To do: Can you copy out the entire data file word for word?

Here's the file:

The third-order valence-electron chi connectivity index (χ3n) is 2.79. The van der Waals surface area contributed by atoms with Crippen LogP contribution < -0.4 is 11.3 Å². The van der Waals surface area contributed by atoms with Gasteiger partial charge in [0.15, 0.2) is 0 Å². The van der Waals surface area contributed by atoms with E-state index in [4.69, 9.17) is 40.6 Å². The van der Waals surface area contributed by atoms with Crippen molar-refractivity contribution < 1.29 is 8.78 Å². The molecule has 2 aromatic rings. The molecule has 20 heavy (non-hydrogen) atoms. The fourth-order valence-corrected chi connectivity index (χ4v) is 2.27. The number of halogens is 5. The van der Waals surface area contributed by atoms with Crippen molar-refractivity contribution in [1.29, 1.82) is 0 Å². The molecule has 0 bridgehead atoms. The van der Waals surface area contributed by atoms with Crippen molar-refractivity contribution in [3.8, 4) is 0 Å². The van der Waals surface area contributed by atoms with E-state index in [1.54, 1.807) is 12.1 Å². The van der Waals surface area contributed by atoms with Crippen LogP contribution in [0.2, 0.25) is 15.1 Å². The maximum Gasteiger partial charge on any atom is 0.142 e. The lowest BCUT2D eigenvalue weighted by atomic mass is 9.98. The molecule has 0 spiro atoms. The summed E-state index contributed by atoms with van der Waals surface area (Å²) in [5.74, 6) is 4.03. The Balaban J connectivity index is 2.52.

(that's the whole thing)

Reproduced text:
The third-order valence-electron chi connectivity index (χ3n) is 2.79. The van der Waals surface area contributed by atoms with Crippen LogP contribution < -0.4 is 11.3 Å². The van der Waals surface area contributed by atoms with Gasteiger partial charge in [0.15, 0.2) is 0 Å². The van der Waals surface area contributed by atoms with E-state index in [4.69, 9.17) is 40.6 Å². The van der Waals surface area contributed by atoms with Crippen molar-refractivity contribution < 1.29 is 8.78 Å². The molecule has 2 aromatic rings. The molecule has 20 heavy (non-hydrogen) atoms. The fourth-order valence-corrected chi connectivity index (χ4v) is 2.27. The number of halogens is 5. The van der Waals surface area contributed by atoms with Crippen molar-refractivity contribution in [1.29, 1.82) is 0 Å². The molecule has 0 bridgehead atoms. The van der Waals surface area contributed by atoms with Crippen molar-refractivity contribution in [3.8, 4) is 0 Å². The van der Waals surface area contributed by atoms with E-state index in [1.54, 1.807) is 12.1 Å². The van der Waals surface area contributed by atoms with Crippen LogP contribution in [0.2, 0.25) is 15.1 Å². The maximum Gasteiger partial charge on any atom is 0.142 e. The lowest BCUT2D eigenvalue weighted by atomic mass is 9.98. The molecule has 0 spiro atoms. The summed E-state index contributed by atoms with van der Waals surface area (Å²) in [5.74, 6) is 4.03. The Balaban J connectivity index is 2.52.